October 11, 2017

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Illinois, Latest News

VIDEO FLASHBACK: Rauner Press Conference Announcing School Funding Formula (SB1) Veto

Rauner Continues Ad Campaign Bragging About Bill He Opposed

Today, Governor Bruce Rauner’s desperate reelection campaign released a new ad that continues to deceive the public over the passage of the state’s education funding formula. Rauner’s first advertisement omitted a crucial fact – Rauner vetoed the state’s education funding bill. Unfortunately for him, there’s video. On August 1st, 2017, Governor Bruce Rauner issued an amendatory veto on a bill he decried as a “bailout.”

CLICK HERE TO WATCH THE PRESS CONFERENCE

“Bruce Rauner is shamelessly trying to rewrite history and take credit for a measure he opposed,” said DGA Illinois Communications Director Sam Salustro. “Facts are facts – Bruce Rauner vetoed the state’s education bill and pushed the state into a school funding crisis. Now, he’ll spend millions of dollars trying to deceive the public about his true record. Illinois voters will not forget how Rauner put their schools at risk for his political gain. Rauner failed to look after Illinois’ families.”

Rauner’s campaign did make one change. The new ad no longer says the bill’s passage was “nothing short of a miracle.” Rauner had misquoted an NPR story by attributing a quote about Democratic State Senator Andy Manar to himself. He is still, however, employing a slogan used by Democratic Congresswoman Cheri Bustos for years.

Below is a roundup of the reactions from Rauner’s first ad:

NPR: “The Campaign Spot is Somewhat Misleading.” According to NPR, “A television commercial now airing for Gov. Bruce Rauner touts the school funding reform legislation he signed into law in August. But the campaign spot is somewhat misleading. The ad begins: ‘It’s been called nothing short of a miracle.’” [NPR, 10/5/17]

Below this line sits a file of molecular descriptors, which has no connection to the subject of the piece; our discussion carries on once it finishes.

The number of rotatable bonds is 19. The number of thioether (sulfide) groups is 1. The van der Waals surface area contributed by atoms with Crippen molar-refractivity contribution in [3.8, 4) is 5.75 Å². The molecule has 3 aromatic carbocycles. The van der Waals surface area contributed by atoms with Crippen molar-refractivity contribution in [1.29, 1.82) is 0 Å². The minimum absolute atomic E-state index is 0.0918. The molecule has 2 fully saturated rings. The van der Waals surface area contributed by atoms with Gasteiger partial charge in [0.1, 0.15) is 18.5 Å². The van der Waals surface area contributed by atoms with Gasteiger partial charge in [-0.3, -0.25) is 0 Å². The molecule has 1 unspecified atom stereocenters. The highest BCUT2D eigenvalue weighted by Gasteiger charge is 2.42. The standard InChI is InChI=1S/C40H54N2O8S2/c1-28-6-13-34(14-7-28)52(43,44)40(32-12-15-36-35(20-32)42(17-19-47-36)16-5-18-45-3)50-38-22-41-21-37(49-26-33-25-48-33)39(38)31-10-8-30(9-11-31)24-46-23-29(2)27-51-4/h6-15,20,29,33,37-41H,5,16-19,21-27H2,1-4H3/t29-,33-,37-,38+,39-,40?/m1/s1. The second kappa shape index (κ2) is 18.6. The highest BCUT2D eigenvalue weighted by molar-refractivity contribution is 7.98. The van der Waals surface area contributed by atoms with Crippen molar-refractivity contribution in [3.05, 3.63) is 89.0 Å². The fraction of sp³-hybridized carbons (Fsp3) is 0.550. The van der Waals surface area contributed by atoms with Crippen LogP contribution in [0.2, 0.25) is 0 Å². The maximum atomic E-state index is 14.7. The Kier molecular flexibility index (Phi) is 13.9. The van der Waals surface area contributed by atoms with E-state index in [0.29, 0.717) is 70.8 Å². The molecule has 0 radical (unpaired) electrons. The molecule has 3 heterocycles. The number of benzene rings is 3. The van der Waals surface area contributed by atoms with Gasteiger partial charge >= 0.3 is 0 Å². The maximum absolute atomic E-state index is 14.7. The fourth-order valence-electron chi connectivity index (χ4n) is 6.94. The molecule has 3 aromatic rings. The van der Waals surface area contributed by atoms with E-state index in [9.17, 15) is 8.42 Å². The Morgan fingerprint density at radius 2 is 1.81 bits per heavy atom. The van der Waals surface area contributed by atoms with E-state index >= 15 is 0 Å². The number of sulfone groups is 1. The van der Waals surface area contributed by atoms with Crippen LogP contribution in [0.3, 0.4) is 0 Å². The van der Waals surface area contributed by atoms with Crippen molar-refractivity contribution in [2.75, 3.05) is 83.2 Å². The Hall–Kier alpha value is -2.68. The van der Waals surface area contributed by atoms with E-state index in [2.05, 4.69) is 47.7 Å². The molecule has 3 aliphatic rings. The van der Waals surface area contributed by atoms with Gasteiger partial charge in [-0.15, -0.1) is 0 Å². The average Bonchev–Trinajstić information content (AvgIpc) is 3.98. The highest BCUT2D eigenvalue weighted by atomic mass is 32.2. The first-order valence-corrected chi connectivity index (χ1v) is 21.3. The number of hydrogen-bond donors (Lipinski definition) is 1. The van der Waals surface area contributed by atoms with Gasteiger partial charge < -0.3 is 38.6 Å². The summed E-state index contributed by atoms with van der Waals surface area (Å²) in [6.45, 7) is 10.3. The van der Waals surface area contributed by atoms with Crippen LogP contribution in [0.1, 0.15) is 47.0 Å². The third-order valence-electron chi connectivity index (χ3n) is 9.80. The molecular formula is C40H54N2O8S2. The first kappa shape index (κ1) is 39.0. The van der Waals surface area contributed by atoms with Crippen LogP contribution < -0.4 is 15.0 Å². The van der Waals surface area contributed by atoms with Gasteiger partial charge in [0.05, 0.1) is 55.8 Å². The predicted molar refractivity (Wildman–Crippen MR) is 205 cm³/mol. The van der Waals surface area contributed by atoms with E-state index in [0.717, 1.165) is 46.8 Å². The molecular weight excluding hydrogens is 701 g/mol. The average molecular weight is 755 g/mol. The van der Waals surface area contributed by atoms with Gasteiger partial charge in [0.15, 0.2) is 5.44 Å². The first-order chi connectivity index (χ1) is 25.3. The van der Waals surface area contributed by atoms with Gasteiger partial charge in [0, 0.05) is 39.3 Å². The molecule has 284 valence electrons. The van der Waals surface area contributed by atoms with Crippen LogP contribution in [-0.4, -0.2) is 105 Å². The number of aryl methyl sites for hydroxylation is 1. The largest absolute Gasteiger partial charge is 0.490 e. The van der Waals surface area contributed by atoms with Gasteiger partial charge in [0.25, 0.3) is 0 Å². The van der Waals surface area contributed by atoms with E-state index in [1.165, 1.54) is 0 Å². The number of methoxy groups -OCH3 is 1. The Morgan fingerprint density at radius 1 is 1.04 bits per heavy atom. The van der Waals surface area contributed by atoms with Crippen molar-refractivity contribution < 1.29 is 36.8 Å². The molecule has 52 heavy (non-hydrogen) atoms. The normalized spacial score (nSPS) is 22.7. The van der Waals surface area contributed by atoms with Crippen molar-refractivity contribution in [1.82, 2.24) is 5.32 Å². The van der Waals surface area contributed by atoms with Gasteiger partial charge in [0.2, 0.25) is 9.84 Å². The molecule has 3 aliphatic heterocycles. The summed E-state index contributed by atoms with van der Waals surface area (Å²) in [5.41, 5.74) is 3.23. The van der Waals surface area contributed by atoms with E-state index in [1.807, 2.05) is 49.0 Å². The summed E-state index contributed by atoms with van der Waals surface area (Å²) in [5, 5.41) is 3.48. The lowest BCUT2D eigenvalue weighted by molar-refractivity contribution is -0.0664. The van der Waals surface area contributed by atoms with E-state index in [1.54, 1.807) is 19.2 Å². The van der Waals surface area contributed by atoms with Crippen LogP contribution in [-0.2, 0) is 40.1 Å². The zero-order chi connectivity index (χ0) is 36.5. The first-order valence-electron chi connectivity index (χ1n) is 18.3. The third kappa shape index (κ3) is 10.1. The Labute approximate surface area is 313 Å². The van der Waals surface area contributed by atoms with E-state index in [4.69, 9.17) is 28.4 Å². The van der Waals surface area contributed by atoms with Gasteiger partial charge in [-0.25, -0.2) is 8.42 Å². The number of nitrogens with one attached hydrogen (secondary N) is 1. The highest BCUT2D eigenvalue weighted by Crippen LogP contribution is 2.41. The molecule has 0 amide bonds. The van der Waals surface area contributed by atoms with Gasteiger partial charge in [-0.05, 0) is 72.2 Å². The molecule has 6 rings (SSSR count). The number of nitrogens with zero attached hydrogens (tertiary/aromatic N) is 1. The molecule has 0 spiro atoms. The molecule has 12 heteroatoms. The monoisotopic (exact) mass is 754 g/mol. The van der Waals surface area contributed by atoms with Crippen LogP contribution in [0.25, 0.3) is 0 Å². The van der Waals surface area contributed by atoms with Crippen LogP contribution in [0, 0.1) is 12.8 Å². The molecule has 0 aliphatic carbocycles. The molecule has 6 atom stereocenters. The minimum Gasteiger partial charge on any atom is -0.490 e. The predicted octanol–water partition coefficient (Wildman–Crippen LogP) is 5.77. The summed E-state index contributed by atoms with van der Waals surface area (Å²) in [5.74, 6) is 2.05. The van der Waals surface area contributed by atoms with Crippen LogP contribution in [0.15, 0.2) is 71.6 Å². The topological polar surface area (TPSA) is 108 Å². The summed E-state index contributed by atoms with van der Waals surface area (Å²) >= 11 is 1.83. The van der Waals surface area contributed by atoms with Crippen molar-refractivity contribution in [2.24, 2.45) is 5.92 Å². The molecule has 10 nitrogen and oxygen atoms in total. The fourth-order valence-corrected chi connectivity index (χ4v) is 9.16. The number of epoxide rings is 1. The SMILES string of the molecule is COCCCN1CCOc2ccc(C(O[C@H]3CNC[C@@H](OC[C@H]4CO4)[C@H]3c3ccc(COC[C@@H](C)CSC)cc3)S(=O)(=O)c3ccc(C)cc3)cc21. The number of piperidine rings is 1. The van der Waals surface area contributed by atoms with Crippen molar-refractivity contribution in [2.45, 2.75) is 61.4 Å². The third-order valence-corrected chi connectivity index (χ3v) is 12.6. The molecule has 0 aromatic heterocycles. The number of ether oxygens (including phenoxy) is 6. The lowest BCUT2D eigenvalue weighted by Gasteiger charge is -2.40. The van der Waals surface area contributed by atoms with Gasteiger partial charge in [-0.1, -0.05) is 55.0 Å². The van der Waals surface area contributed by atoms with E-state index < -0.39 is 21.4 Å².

NPR: Rauner Ad Used Quote That Wasn’t About Rauner, But Reference to Years-Long Effort by Democratic State Senator. According to NPR, “If you pause the tape and look closely, you’ll see that line is credited to a story published online Sept. 7 by NPR Illinois. But that quote, from a longtime education advocate, wasn’t about Rauner. It was in reference to the years-long efforts of State Sen. Andy Manar, the downstate Democrat who sponsored the school funding reform bill.” [NPR, 10/5/17]

  • NPR: “Rauner Tried to Kill Manar’s Measure with an Amendatory Veto, But No One Voted for Rauner’s Plan.” According to NPR, “Rauner tried to kill Manar’s measure with an amendatory veto, but no one voted for Rauner’s plan. The governor ultimately signed a compromise bill, also sponsored by Manar, that included a tax break for private school scholarship donors.” [NPR, 10/5/17]

Chicago Tribune: “The Ad, However, Doesn’t Note that Rauner Rewrote an Earlier Version of the Bill After Spending Months Criticizing It as a ‘Bailout’ for Chicago Public Schools.” According to the Chicago Tribune, “The ad, however, doesn’t note that Rauner rewrote an earlier version of the bill after spending months criticizing it as a ‘bailout’ for Chicago Public Schools. In the end, the compromise he signed gave CPS even more money than the version he amendatorily vetoed.” [Chicago Tribune, 10/5/17]

  • Chicago Tribune: “In the End, the Compromise He Signed Gave CPS Even More Money than the Version He Amendatorily Vetoed.” According to the Chicago Tribune, “The ad, however, doesn’t note that Rauner rewrote an earlier version of the bill after spending months criticizing it as a ‘bailout’ for Chicago Public Schools. In the end, the compromise he signed gave CPS even more money than the version he amendatorily vetoed.” [Chicago Tribune, 10/5/17]

Quad-City Times: The Bill that Rauner Eventually Signed “Closely Resembled the Original Version” on which Rauner Had Used an Amendatory Veto. According to the Quad-City Times, “The governor issued an amendatory veto of the legislation, but the bill that eventually came back and was signed into law closely resembled the original version.” [Quad-City Times, 10/5/17]